On June, 29, 2015, the New York State Department of Environmental Conservation (the Department) officially banned fracing, opening the gates for legal challenges. Interestingly, the Department doesn’t plan to change this stance until controversial ongoing public health studies are completed.
The ban comes in the form of the Department’s “finding statement” in its Final Supplemental Generic Environmental Impact Statement (SGEIS) examining the potential impacts of high-volume hydraulic fracturing (HVHF).
The ban comes as no surprise as the SGEIS, released on May 13, 2015, recommended the prohibition of HVHF on the majority of New York’s Marcellus shale play area. HVHF is often used in conjunction with horizontal drilling and multi-well pad development—both of which have been utilized to access the Marcellus shale.
The “findings statement,” echoing the concerns listed in the SGEIS, relied on the environmental concerns surrounding the high volumes of fracturing liquids and drilling waste associated with horizontal wells. Additionally, concerns surrounding air quality, truck traffic, noise, habitat, cultural, historic and natural resources, agriculture, community character and socioeconomics were listed as potential impacts.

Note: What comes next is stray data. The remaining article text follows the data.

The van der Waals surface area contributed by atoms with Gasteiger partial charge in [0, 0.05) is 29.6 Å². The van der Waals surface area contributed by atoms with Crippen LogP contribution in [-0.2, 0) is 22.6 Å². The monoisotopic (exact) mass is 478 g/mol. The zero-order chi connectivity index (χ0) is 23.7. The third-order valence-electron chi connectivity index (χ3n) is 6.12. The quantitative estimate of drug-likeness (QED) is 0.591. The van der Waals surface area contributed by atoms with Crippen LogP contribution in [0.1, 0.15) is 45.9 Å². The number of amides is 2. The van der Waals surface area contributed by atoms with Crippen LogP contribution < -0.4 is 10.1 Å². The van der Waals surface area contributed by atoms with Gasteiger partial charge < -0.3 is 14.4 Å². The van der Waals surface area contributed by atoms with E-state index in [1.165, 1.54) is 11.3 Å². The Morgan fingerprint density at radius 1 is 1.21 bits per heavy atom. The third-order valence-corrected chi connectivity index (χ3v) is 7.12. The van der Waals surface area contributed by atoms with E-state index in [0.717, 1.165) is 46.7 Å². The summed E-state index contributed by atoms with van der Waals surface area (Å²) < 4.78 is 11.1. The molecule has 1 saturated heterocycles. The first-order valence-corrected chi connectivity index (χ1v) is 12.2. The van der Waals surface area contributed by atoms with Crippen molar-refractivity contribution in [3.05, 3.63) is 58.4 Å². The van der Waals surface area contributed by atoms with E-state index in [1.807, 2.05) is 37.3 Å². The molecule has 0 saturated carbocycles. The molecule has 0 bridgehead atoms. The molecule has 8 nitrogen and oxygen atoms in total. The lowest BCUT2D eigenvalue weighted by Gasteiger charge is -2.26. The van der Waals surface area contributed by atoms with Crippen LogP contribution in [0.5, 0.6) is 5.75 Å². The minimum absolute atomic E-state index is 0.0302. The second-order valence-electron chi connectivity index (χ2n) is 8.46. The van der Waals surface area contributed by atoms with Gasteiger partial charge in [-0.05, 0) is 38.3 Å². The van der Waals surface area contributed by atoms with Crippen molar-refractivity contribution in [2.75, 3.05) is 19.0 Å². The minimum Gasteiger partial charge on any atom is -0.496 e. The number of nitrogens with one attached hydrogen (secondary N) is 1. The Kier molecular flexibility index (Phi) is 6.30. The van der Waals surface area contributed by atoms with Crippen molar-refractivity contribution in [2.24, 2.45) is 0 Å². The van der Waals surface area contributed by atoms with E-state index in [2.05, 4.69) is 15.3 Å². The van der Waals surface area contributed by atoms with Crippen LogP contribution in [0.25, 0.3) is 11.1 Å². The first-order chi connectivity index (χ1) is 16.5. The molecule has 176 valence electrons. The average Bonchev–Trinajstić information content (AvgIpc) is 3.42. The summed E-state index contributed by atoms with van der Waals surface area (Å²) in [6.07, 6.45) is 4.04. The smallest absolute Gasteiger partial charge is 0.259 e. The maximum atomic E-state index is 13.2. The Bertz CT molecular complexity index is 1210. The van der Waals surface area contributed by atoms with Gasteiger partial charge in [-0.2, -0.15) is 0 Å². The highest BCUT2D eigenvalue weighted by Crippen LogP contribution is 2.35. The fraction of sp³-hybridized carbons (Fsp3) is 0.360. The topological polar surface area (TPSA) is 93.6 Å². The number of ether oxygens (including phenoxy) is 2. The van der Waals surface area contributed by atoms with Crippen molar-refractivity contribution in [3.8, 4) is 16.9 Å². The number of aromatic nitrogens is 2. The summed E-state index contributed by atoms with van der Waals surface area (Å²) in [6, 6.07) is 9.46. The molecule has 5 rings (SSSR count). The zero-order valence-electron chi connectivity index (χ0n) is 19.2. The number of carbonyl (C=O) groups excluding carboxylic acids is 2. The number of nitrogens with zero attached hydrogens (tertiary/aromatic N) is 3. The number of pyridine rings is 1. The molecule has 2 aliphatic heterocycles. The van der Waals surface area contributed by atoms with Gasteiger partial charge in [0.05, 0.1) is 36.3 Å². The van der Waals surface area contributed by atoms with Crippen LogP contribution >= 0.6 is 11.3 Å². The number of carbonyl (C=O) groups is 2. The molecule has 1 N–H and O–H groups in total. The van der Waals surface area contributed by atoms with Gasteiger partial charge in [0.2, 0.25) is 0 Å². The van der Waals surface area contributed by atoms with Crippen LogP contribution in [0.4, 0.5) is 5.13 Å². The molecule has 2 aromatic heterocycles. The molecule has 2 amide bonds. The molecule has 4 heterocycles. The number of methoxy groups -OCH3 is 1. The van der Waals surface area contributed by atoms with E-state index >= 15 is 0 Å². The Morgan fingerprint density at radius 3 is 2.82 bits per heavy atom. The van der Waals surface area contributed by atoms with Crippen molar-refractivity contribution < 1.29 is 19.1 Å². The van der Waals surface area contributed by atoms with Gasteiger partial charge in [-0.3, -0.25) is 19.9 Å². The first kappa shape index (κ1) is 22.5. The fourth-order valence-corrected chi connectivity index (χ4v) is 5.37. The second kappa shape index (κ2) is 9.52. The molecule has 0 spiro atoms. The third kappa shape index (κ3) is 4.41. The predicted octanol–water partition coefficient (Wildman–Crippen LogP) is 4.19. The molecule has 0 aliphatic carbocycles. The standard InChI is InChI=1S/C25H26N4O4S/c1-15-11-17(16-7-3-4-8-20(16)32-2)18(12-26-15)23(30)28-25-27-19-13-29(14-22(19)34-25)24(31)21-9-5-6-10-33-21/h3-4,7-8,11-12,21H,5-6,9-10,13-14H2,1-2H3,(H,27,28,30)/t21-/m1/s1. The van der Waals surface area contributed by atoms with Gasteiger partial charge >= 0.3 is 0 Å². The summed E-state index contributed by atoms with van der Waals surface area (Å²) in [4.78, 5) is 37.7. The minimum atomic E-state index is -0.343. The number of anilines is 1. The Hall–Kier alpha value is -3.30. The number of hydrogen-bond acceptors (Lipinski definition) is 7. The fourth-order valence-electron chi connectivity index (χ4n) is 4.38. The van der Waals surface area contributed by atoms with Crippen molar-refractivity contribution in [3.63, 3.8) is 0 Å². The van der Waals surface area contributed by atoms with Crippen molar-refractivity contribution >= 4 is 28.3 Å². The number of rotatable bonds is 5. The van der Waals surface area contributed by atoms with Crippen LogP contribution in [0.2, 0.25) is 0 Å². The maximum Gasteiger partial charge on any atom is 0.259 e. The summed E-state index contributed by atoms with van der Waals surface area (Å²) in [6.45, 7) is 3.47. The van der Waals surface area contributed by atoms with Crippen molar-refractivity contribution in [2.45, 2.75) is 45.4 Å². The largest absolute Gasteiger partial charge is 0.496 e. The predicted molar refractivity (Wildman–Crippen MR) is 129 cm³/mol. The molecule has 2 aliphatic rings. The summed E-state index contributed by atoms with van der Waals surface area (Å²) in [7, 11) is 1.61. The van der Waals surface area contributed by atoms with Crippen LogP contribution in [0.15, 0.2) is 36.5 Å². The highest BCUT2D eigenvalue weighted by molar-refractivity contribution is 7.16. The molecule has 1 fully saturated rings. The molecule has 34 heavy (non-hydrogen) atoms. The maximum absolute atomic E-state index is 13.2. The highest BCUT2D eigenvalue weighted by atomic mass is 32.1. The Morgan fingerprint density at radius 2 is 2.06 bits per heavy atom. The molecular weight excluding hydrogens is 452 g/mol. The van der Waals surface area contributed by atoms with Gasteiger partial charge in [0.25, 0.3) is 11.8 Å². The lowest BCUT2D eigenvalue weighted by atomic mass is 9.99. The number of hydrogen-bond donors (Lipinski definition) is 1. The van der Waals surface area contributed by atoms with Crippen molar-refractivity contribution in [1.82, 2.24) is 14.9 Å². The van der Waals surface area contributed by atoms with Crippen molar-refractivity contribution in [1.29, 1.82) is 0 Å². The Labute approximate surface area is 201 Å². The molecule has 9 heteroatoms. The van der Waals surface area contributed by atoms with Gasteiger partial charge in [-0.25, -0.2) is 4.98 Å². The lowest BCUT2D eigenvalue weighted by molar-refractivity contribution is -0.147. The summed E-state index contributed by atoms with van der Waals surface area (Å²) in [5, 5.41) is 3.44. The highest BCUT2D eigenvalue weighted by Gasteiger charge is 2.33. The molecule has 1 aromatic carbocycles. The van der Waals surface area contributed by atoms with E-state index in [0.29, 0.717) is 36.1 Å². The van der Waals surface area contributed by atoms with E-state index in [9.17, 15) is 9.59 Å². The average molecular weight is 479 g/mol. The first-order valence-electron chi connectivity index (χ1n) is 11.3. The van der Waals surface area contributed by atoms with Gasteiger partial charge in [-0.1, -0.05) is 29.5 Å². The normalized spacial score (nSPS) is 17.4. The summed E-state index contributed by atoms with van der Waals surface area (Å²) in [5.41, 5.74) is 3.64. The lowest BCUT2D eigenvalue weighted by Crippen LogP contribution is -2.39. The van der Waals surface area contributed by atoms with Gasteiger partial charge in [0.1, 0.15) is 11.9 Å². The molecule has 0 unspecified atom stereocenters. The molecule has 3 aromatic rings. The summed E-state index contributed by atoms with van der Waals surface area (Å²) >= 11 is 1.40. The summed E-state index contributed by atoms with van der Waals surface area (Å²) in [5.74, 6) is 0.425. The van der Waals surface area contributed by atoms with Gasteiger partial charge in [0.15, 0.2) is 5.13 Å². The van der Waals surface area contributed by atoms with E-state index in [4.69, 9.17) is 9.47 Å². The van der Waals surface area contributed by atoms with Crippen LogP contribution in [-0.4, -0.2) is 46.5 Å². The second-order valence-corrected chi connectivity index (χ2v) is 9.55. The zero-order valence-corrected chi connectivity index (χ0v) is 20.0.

A major hurdle to overcome before the Department will allow fracing will be establishing more certainty that the public health risks either do not exist or can be sufficiently mitigated. The Department stated that it will adhere to the recommendation to ban fracing in New York State until completion of ongoing studies exploring the relationship between HVHF and public health risk and outcomes. However, many of these studies are several years from completion. More importantly, these types of public health studies have been heavily criticized by industry.
Relationship studies (those using epidemiological principles) have been used frequently the past few years to examine relationships between fossil fuel industries and potential health effects. However, these studies have consistently been exposed to contain major flaws. The Marcellus Shale Coalition highlighted several flaws in recent studies attempting to link public health effects to fracing such as: selective sampling, lack of baseline comparisons, failure to provide critical context, etc. Similar studies attempted to link negative health effects with mountaintop mining. However, these studies also contained major flaws. For instance, residence in a mountaintop mining county does not necessarily indicate exposure to mining.
While the subject matter of the studies grab major headlines, these flaws often receive little press. The Department did acknowledge that studies such as these have difficulty linking health complaints and outcomes to specific chemicals or substances emitted from a HVHF operation. Despite the known issues, it appears fracing in New York will be dependent upon these ongoing public health studies.
This article was author by Matthew S. Tyree, Jackson Kelly, PLLC.